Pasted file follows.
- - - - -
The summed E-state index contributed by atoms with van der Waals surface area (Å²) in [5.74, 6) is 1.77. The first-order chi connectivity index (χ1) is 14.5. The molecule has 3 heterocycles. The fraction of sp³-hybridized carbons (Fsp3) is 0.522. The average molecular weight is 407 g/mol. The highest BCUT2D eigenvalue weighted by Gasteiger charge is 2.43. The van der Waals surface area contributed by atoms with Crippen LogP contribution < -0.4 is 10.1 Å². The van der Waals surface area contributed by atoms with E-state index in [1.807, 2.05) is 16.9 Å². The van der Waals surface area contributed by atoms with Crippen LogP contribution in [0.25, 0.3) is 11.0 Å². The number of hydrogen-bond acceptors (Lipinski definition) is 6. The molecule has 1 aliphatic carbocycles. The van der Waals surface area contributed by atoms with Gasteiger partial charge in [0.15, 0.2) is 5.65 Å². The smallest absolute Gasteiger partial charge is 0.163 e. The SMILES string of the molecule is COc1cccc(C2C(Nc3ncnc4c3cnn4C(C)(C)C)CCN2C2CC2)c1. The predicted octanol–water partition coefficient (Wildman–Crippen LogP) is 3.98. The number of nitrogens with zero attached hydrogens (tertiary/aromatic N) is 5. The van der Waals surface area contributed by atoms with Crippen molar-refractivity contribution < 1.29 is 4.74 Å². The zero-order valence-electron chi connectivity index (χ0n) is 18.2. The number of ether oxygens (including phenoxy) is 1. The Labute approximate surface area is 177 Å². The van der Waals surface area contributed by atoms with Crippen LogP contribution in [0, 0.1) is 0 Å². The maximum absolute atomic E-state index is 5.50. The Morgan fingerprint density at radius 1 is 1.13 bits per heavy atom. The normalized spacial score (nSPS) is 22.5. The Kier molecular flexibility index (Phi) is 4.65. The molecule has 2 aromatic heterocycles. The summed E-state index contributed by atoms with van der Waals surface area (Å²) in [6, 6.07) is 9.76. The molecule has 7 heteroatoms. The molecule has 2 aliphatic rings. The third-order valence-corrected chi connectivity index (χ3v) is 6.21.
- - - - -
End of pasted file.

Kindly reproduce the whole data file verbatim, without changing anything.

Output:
The summed E-state index contributed by atoms with van der Waals surface area (Å²) in [5.74, 6) is 1.77. The first-order chi connectivity index (χ1) is 14.5. The molecule has 3 heterocycles. The fraction of sp³-hybridized carbons (Fsp3) is 0.522. The average molecular weight is 407 g/mol. The highest BCUT2D eigenvalue weighted by Gasteiger charge is 2.43. The van der Waals surface area contributed by atoms with Crippen LogP contribution < -0.4 is 10.1 Å². The van der Waals surface area contributed by atoms with E-state index in [1.807, 2.05) is 16.9 Å². The van der Waals surface area contributed by atoms with Crippen LogP contribution in [0.25, 0.3) is 11.0 Å². The number of hydrogen-bond acceptors (Lipinski definition) is 6. The molecule has 1 aliphatic carbocycles. The van der Waals surface area contributed by atoms with Gasteiger partial charge in [0.15, 0.2) is 5.65 Å². The smallest absolute Gasteiger partial charge is 0.163 e. The SMILES string of the molecule is COc1cccc(C2C(Nc3ncnc4c3cnn4C(C)(C)C)CCN2C2CC2)c1. The predicted octanol–water partition coefficient (Wildman–Crippen LogP) is 3.98. The number of nitrogens with zero attached hydrogens (tertiary/aromatic N) is 5. The van der Waals surface area contributed by atoms with Crippen molar-refractivity contribution < 1.29 is 4.74 Å². The zero-order valence-electron chi connectivity index (χ0n) is 18.2. The number of ether oxygens (including phenoxy) is 1. The Labute approximate surface area is 177 Å². The van der Waals surface area contributed by atoms with Crippen LogP contribution in [0, 0.1) is 0 Å². The maximum absolute atomic E-state index is 5.50. The Morgan fingerprint density at radius 1 is 1.13 bits per heavy atom. The normalized spacial score (nSPS) is 22.5. The Kier molecular flexibility index (Phi) is 4.65. The molecule has 2 aromatic heterocycles. The summed E-state index contributed by atoms with van der Waals surface area (Å²) in [6, 6.07) is 9.76. The molecule has 7 heteroatoms. The molecule has 2 aliphatic rings. The third-order valence-corrected chi connectivity index (χ3v) is 6.21.